Datemaki (伊達巻き) is a rolled sweet omelet that's traditionally eaten as part of a New Years osechi ryori meal in Japan. It's typically made with egg mixed with fish or shrimp paste, which is then sweetened with sugar and mirin. The mixture gets cooked in a square or rectangular pan before being rolled in a bamboo mat, which gives Datemaki its signature ribbed texture on the outside.
Datemaki is pronounced Da-té-ma-kee. You can sound the bold syllables out in the following words: Darwin, tennis, mark, kiwi.
Although there are many different interpretations of Datemaki's symbolism, the most commonly held belief is that the rolled shape of Datemaki looks like a scroll. Since scrolls were historically used to record knowledge, the hope is that by eating Datemaki, you are ensuring a year full of learning and wisdom.
Although both are rolled egg omelets, and they use similar ingredients, tamagoyaki is usually made on the stove in multiple thin layers. In contrast, Datemaki is made in the oven in a single layer (which is then rolled). Flavorwise, Datemaki is usually much sweeter and includes fish, whereas tamagoyaki may include some fish-based dashi, but typically does not include the fish itself. Finally, Datemaki is usually eaten for the New Year, whereas tamagoyaki is eaten all year round. That being said, Datemaki is equally delicious, and its fun shape makes it well suited for adding to bento box lunches.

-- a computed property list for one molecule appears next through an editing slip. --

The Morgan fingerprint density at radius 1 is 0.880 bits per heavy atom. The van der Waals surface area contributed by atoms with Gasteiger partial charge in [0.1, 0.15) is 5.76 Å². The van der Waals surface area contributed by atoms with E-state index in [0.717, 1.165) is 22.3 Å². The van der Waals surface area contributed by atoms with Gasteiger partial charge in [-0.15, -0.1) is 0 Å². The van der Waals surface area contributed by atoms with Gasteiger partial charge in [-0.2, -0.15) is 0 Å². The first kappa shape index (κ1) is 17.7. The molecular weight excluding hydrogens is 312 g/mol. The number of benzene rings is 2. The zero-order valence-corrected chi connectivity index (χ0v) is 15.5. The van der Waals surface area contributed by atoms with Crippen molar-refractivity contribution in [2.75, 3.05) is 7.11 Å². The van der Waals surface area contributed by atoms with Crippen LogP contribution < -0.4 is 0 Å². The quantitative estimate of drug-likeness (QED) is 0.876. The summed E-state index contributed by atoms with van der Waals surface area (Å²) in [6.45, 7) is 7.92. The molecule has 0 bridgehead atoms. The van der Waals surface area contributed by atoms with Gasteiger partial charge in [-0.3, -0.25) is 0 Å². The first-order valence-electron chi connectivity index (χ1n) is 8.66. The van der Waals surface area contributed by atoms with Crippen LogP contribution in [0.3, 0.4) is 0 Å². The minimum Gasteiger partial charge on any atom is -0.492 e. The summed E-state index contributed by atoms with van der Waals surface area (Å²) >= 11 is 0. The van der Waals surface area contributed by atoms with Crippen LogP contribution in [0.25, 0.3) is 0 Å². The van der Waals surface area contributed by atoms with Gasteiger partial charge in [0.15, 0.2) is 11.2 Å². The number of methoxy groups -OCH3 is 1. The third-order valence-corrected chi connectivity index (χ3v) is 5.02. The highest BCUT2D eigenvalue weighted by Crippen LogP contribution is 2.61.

Traditionally Datemaki is made with fish or shrimp that is ground into a paste using a mortar and pestle. This is combined with whole eggs, whipped egg whites, sugar, and seasonings to make a kind of batter. It's a lengthy laborious preparation, which is why most modern recipes for this dish use hanpen in place of the fish paste and whipped egg.
Hanpen is a type of surimi (fishcake) that's made with fish paste and mountain yams and whipped eggs, and although it tastes like most other fishcakes, it has a light, airy texture that's closer to meringue. This gives the egg it's flavor as well as lift making for a light, airy Datemaki.